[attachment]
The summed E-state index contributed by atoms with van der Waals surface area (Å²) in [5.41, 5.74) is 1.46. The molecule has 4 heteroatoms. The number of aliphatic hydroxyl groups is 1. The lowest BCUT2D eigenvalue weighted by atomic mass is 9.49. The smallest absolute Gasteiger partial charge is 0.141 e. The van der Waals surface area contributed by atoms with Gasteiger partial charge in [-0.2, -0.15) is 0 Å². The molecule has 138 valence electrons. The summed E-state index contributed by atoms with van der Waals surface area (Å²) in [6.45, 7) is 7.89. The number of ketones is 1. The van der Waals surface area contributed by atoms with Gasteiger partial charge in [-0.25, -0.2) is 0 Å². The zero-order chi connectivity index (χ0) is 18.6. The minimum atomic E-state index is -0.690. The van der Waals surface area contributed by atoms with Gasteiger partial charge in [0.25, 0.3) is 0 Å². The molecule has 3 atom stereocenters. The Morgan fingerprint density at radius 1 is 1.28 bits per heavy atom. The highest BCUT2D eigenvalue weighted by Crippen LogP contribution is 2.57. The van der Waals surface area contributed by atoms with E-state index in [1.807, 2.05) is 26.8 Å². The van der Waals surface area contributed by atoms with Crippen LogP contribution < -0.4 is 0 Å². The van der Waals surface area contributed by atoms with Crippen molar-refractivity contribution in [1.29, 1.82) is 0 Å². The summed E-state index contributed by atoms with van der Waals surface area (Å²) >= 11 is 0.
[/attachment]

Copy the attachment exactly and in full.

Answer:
The summed E-state index contributed by atoms with van der Waals surface area (Å²) in [5.41, 5.74) is 1.46. The molecule has 4 heteroatoms. The number of aliphatic hydroxyl groups is 1. The lowest BCUT2D eigenvalue weighted by atomic mass is 9.49. The smallest absolute Gasteiger partial charge is 0.141 e. The van der Waals surface area contributed by atoms with Gasteiger partial charge in [-0.2, -0.15) is 0 Å². The molecule has 138 valence electrons. The summed E-state index contributed by atoms with van der Waals surface area (Å²) in [6.45, 7) is 7.89. The number of ketones is 1. The van der Waals surface area contributed by atoms with Gasteiger partial charge in [-0.25, -0.2) is 0 Å². The zero-order chi connectivity index (χ0) is 18.6. The minimum atomic E-state index is -0.690. The van der Waals surface area contributed by atoms with Gasteiger partial charge in [0.25, 0.3) is 0 Å². The molecule has 3 atom stereocenters. The Morgan fingerprint density at radius 1 is 1.28 bits per heavy atom. The highest BCUT2D eigenvalue weighted by Crippen LogP contribution is 2.57. The van der Waals surface area contributed by atoms with E-state index in [1.807, 2.05) is 26.8 Å². The van der Waals surface area contributed by atoms with Crippen LogP contribution < -0.4 is 0 Å². The van der Waals surface area contributed by atoms with Crippen molar-refractivity contribution in [1.29, 1.82) is 0 Å². The summed E-state index contributed by atoms with van der Waals surface area (Å²) >= 11 is 0.